Artificial intelligence has recreated the past of the Milky Way
Astrophysicists have been able to recreate the past of the Milky Way using a number of computer models. Research has shown that our galaxy experienced the largest collision during its formation phase, 11 billion years ago, according to the Monthly Notices of the Royal Astronomical Society.
Intergalactic collisions are relatively frequent. But this cataclysm was so massive that it significantly changed the appearance of the Milky Way.
Scientists could not say which galaxy the Milky Way collided with, and conditionally named it “the Kraken galaxy” – in honor of the mythical sea monster. They also found that major collisions occurred 10, 9, and 7 billion years ago.
As part of the study, astrophysicists taught artificial intelligence to analyze globular clusters – dense groups containing up to a million stars. They can act as building blocks for vast galaxies and possibly date back to the beginning of the universe (about 14 billion years ago).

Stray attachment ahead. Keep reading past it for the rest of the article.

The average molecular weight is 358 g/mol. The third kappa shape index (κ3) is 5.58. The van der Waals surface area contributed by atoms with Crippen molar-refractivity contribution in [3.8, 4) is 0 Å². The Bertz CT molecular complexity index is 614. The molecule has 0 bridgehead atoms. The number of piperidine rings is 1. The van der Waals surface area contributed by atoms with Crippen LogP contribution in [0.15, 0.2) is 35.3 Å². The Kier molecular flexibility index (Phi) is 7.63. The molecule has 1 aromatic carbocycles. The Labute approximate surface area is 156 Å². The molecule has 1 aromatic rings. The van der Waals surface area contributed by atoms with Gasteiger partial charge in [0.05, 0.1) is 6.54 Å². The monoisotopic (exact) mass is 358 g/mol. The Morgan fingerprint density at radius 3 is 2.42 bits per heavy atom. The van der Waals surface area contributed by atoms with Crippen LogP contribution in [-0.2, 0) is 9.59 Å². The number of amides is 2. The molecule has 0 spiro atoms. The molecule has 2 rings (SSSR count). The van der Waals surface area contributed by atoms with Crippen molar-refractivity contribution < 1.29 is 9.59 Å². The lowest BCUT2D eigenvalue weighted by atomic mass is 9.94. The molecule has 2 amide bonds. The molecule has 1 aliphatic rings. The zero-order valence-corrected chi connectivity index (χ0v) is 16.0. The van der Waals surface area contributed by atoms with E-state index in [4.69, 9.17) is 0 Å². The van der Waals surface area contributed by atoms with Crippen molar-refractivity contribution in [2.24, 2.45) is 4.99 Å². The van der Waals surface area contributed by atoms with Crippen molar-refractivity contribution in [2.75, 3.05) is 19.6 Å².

The Milky Way contains over 150 such clusters. Many of them were formed in dwarf galaxies, which then merged into it. During the simulation, the researchers were able to correlate the age, chemical composition and orbital movements of globular clusters with the primitive galaxies in which they originated.
During its history, the Milky Way destroyed about five galaxies with more than 100 million stars and about 15 – with 10 million stars. The most massive galaxies collided with the Milky Way between six and 11 billion years ago, the authors of the scientific work concluded.
Previously, scientists have established the time of the origin of the solar system. It was formed in just 200 thousand years.